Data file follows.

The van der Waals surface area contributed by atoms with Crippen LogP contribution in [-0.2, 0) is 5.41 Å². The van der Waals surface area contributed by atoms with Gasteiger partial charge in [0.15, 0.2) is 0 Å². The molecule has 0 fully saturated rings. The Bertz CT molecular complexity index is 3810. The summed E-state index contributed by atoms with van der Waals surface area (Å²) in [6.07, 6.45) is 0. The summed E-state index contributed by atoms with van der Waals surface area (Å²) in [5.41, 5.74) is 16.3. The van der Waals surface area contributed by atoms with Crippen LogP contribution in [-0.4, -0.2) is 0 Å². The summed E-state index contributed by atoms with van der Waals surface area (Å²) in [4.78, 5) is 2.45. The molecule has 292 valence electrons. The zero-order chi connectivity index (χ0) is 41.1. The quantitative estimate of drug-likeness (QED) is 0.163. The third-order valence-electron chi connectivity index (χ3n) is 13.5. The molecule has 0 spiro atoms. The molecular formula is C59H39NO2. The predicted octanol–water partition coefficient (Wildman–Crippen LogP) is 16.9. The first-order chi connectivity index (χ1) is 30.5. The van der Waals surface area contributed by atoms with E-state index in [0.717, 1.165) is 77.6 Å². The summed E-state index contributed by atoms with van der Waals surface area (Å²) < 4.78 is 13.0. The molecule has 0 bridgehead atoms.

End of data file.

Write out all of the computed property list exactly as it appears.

The van der Waals surface area contributed by atoms with Crippen LogP contribution in [-0.2, 0) is 5.41 Å². The van der Waals surface area contributed by atoms with Gasteiger partial charge in [0.15, 0.2) is 0 Å². The molecule has 0 fully saturated rings. The Bertz CT molecular complexity index is 3810. The summed E-state index contributed by atoms with van der Waals surface area (Å²) in [6.07, 6.45) is 0. The summed E-state index contributed by atoms with van der Waals surface area (Å²) in [5.41, 5.74) is 16.3. The van der Waals surface area contributed by atoms with Crippen LogP contribution in [-0.4, -0.2) is 0 Å². The summed E-state index contributed by atoms with van der Waals surface area (Å²) in [4.78, 5) is 2.45. The molecule has 292 valence electrons. The zero-order chi connectivity index (χ0) is 41.1. The quantitative estimate of drug-likeness (QED) is 0.163. The third-order valence-electron chi connectivity index (χ3n) is 13.5. The molecule has 0 spiro atoms. The molecular formula is C59H39NO2. The predicted octanol–water partition coefficient (Wildman–Crippen LogP) is 16.9. The first-order chi connectivity index (χ1) is 30.5. The van der Waals surface area contributed by atoms with E-state index in [0.717, 1.165) is 77.6 Å². The summed E-state index contributed by atoms with van der Waals surface area (Å²) < 4.78 is 13.0. The molecule has 0 bridgehead atoms.